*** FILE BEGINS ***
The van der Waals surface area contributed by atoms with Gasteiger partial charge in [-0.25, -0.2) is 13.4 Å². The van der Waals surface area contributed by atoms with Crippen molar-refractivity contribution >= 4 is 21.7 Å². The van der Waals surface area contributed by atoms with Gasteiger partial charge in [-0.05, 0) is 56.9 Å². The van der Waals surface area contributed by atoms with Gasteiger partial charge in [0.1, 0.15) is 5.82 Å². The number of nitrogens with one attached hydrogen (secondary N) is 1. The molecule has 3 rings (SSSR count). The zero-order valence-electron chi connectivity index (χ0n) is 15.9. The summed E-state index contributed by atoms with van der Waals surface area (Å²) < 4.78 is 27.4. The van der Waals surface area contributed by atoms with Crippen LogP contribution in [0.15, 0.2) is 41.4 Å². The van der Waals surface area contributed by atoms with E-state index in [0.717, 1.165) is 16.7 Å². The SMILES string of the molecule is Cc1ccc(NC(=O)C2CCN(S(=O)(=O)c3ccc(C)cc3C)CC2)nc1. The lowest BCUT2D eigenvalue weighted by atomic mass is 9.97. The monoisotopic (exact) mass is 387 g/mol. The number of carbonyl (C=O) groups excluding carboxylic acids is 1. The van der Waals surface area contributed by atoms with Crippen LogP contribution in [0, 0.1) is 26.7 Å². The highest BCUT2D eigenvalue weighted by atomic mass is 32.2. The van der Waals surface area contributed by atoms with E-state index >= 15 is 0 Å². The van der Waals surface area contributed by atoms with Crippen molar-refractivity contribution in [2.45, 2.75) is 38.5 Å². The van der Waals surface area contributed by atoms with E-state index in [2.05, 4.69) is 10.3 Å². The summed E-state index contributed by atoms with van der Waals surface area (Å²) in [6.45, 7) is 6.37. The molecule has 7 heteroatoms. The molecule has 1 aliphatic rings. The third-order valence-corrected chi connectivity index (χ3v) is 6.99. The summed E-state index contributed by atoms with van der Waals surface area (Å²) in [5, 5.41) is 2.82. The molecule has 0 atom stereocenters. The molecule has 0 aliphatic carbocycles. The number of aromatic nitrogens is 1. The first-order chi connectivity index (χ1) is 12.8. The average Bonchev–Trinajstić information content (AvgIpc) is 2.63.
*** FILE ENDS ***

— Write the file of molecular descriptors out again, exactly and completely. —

The van der Waals surface area contributed by atoms with Gasteiger partial charge in [-0.25, -0.2) is 13.4 Å². The van der Waals surface area contributed by atoms with Crippen molar-refractivity contribution >= 4 is 21.7 Å². The van der Waals surface area contributed by atoms with Gasteiger partial charge in [-0.05, 0) is 56.9 Å². The van der Waals surface area contributed by atoms with Gasteiger partial charge in [0.1, 0.15) is 5.82 Å². The number of nitrogens with one attached hydrogen (secondary N) is 1. The molecule has 3 rings (SSSR count). The zero-order valence-electron chi connectivity index (χ0n) is 15.9. The summed E-state index contributed by atoms with van der Waals surface area (Å²) < 4.78 is 27.4. The van der Waals surface area contributed by atoms with Crippen LogP contribution in [0.15, 0.2) is 41.4 Å². The van der Waals surface area contributed by atoms with E-state index in [0.717, 1.165) is 16.7 Å². The SMILES string of the molecule is Cc1ccc(NC(=O)C2CCN(S(=O)(=O)c3ccc(C)cc3C)CC2)nc1. The lowest BCUT2D eigenvalue weighted by atomic mass is 9.97. The monoisotopic (exact) mass is 387 g/mol. The number of carbonyl (C=O) groups excluding carboxylic acids is 1. The van der Waals surface area contributed by atoms with Crippen LogP contribution in [0, 0.1) is 26.7 Å². The highest BCUT2D eigenvalue weighted by atomic mass is 32.2. The van der Waals surface area contributed by atoms with E-state index >= 15 is 0 Å². The van der Waals surface area contributed by atoms with Crippen molar-refractivity contribution in [2.45, 2.75) is 38.5 Å². The van der Waals surface area contributed by atoms with E-state index in [2.05, 4.69) is 10.3 Å². The summed E-state index contributed by atoms with van der Waals surface area (Å²) in [6.45, 7) is 6.37. The molecule has 7 heteroatoms. The molecule has 1 aliphatic rings. The third-order valence-corrected chi connectivity index (χ3v) is 6.99. The summed E-state index contributed by atoms with van der Waals surface area (Å²) in [5, 5.41) is 2.82. The molecule has 0 atom stereocenters. The molecule has 0 aliphatic carbocycles. The number of aromatic nitrogens is 1. The first-order chi connectivity index (χ1) is 12.8. The average Bonchev–Trinajstić information content (AvgIpc) is 2.63.